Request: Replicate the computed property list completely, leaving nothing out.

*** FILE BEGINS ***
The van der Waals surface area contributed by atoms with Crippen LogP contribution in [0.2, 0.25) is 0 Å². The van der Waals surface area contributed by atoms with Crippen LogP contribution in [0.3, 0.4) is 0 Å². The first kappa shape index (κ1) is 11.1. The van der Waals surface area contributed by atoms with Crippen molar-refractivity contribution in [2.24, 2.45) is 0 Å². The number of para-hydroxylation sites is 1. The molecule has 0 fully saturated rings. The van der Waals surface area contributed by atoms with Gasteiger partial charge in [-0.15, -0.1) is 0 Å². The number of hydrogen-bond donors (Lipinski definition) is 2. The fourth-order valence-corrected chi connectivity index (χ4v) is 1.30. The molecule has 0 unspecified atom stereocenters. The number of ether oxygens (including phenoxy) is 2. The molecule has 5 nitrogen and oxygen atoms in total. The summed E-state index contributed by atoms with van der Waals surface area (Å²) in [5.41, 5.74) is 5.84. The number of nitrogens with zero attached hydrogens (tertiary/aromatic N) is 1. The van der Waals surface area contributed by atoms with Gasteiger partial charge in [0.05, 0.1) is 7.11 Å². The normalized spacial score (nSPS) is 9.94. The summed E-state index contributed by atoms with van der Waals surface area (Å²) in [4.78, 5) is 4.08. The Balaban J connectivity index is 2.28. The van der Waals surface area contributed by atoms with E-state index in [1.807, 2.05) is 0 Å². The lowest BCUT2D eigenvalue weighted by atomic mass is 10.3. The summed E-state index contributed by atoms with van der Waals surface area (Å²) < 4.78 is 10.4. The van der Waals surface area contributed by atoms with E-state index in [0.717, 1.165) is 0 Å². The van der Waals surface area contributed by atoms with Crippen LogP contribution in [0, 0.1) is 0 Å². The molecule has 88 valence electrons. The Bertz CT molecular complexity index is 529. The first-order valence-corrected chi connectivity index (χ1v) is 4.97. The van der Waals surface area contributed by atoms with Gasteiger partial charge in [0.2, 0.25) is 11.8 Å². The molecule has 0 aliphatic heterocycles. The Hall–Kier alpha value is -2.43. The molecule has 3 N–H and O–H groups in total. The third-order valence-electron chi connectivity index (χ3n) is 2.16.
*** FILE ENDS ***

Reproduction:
The van der Waals surface area contributed by atoms with Crippen LogP contribution in [0.2, 0.25) is 0 Å². The van der Waals surface area contributed by atoms with Crippen LogP contribution in [0.3, 0.4) is 0 Å². The first kappa shape index (κ1) is 11.1. The van der Waals surface area contributed by atoms with Crippen molar-refractivity contribution in [2.24, 2.45) is 0 Å². The number of para-hydroxylation sites is 1. The molecule has 0 fully saturated rings. The van der Waals surface area contributed by atoms with Gasteiger partial charge in [-0.15, -0.1) is 0 Å². The number of hydrogen-bond donors (Lipinski definition) is 2. The fourth-order valence-corrected chi connectivity index (χ4v) is 1.30. The molecule has 0 unspecified atom stereocenters. The number of ether oxygens (including phenoxy) is 2. The molecule has 5 nitrogen and oxygen atoms in total. The summed E-state index contributed by atoms with van der Waals surface area (Å²) in [5.41, 5.74) is 5.84. The number of nitrogens with zero attached hydrogens (tertiary/aromatic N) is 1. The van der Waals surface area contributed by atoms with Gasteiger partial charge in [0.05, 0.1) is 7.11 Å². The normalized spacial score (nSPS) is 9.94. The summed E-state index contributed by atoms with van der Waals surface area (Å²) in [4.78, 5) is 4.08. The Balaban J connectivity index is 2.28. The van der Waals surface area contributed by atoms with E-state index in [1.807, 2.05) is 0 Å². The lowest BCUT2D eigenvalue weighted by atomic mass is 10.3. The summed E-state index contributed by atoms with van der Waals surface area (Å²) < 4.78 is 10.4. The van der Waals surface area contributed by atoms with E-state index in [0.717, 1.165) is 0 Å². The van der Waals surface area contributed by atoms with Crippen LogP contribution in [0, 0.1) is 0 Å². The molecule has 88 valence electrons. The Bertz CT molecular complexity index is 529. The first-order valence-corrected chi connectivity index (χ1v) is 4.97. The van der Waals surface area contributed by atoms with Gasteiger partial charge in [0.2, 0.25) is 11.8 Å². The molecule has 0 aliphatic heterocycles. The Hall–Kier alpha value is -2.43. The molecule has 3 N–H and O–H groups in total. The third-order valence-electron chi connectivity index (χ3n) is 2.16.